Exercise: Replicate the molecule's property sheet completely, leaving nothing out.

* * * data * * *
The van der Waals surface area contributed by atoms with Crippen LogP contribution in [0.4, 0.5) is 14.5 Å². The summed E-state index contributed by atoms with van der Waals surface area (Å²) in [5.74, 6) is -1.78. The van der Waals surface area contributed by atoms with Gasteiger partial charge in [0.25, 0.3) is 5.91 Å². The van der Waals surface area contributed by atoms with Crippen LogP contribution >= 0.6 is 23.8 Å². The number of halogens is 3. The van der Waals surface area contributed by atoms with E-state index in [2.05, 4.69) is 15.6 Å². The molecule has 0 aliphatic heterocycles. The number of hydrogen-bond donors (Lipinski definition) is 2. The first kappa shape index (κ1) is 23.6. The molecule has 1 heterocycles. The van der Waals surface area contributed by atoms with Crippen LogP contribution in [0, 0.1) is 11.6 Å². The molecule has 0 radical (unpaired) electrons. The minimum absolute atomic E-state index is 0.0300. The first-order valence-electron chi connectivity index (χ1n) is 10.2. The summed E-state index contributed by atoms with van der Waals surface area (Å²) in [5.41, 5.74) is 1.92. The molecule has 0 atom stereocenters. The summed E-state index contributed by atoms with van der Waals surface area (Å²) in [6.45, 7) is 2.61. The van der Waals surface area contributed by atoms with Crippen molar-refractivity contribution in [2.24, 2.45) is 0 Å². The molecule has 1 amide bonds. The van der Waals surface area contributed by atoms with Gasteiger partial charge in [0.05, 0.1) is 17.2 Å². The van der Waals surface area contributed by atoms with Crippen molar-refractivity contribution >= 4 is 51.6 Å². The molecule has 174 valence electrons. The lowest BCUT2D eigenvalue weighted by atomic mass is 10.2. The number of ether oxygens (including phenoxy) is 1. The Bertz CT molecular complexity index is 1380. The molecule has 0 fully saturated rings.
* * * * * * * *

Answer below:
The van der Waals surface area contributed by atoms with Crippen LogP contribution in [0.4, 0.5) is 14.5 Å². The summed E-state index contributed by atoms with van der Waals surface area (Å²) in [5.74, 6) is -1.78. The van der Waals surface area contributed by atoms with Gasteiger partial charge in [0.25, 0.3) is 5.91 Å². The van der Waals surface area contributed by atoms with Crippen LogP contribution >= 0.6 is 23.8 Å². The number of halogens is 3. The van der Waals surface area contributed by atoms with E-state index in [2.05, 4.69) is 15.6 Å². The molecule has 0 aliphatic heterocycles. The number of hydrogen-bond donors (Lipinski definition) is 2. The first kappa shape index (κ1) is 23.6. The molecule has 1 heterocycles. The van der Waals surface area contributed by atoms with Crippen LogP contribution in [0, 0.1) is 11.6 Å². The molecule has 0 radical (unpaired) electrons. The minimum absolute atomic E-state index is 0.0300. The first-order valence-electron chi connectivity index (χ1n) is 10.2. The summed E-state index contributed by atoms with van der Waals surface area (Å²) in [5.41, 5.74) is 1.92. The molecule has 0 atom stereocenters. The summed E-state index contributed by atoms with van der Waals surface area (Å²) in [6.45, 7) is 2.61. The van der Waals surface area contributed by atoms with Crippen molar-refractivity contribution in [2.24, 2.45) is 0 Å². The molecule has 1 amide bonds. The van der Waals surface area contributed by atoms with Gasteiger partial charge in [0.05, 0.1) is 17.2 Å². The van der Waals surface area contributed by atoms with Crippen molar-refractivity contribution >= 4 is 51.6 Å². The molecule has 174 valence electrons. The lowest BCUT2D eigenvalue weighted by atomic mass is 10.2. The number of ether oxygens (including phenoxy) is 1. The Bertz CT molecular complexity index is 1380. The molecule has 0 fully saturated rings.